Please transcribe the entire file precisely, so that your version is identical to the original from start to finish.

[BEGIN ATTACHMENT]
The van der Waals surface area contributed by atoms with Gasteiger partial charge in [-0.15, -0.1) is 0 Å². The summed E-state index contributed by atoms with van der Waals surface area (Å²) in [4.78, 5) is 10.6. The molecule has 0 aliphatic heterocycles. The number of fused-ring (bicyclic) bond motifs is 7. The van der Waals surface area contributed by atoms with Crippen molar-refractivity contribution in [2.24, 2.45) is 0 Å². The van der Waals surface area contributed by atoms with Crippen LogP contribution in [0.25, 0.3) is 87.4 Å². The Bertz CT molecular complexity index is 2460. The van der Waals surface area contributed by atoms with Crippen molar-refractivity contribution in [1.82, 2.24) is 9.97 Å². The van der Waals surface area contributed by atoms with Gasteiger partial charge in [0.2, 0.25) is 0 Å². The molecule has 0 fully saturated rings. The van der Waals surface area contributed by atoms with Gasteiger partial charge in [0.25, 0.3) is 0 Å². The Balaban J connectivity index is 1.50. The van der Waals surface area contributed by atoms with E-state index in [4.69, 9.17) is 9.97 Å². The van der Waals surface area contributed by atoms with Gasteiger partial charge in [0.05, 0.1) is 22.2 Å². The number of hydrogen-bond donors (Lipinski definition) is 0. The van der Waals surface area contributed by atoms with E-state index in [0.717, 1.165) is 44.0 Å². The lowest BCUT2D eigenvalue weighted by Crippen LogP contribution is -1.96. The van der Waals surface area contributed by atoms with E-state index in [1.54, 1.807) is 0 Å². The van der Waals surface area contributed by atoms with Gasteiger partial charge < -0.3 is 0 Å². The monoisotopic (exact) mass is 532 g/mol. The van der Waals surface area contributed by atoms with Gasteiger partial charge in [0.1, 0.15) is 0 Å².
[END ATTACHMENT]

The van der Waals surface area contributed by atoms with Gasteiger partial charge in [-0.15, -0.1) is 0 Å². The summed E-state index contributed by atoms with van der Waals surface area (Å²) in [4.78, 5) is 10.6. The molecule has 0 aliphatic heterocycles. The number of fused-ring (bicyclic) bond motifs is 7. The van der Waals surface area contributed by atoms with Crippen molar-refractivity contribution in [2.24, 2.45) is 0 Å². The van der Waals surface area contributed by atoms with Crippen LogP contribution in [0.25, 0.3) is 87.4 Å². The Bertz CT molecular complexity index is 2460. The van der Waals surface area contributed by atoms with Crippen molar-refractivity contribution in [1.82, 2.24) is 9.97 Å². The van der Waals surface area contributed by atoms with Gasteiger partial charge in [0.2, 0.25) is 0 Å². The molecule has 0 fully saturated rings. The van der Waals surface area contributed by atoms with Gasteiger partial charge in [0.25, 0.3) is 0 Å². The Balaban J connectivity index is 1.50. The van der Waals surface area contributed by atoms with E-state index in [4.69, 9.17) is 9.97 Å². The van der Waals surface area contributed by atoms with Gasteiger partial charge in [0.05, 0.1) is 22.2 Å². The number of hydrogen-bond donors (Lipinski definition) is 0. The van der Waals surface area contributed by atoms with E-state index in [0.717, 1.165) is 44.0 Å². The lowest BCUT2D eigenvalue weighted by Crippen LogP contribution is -1.96. The van der Waals surface area contributed by atoms with E-state index in [1.54, 1.807) is 0 Å². The van der Waals surface area contributed by atoms with Gasteiger partial charge < -0.3 is 0 Å². The monoisotopic (exact) mass is 532 g/mol. The van der Waals surface area contributed by atoms with Gasteiger partial charge in [0.1, 0.15) is 0 Å².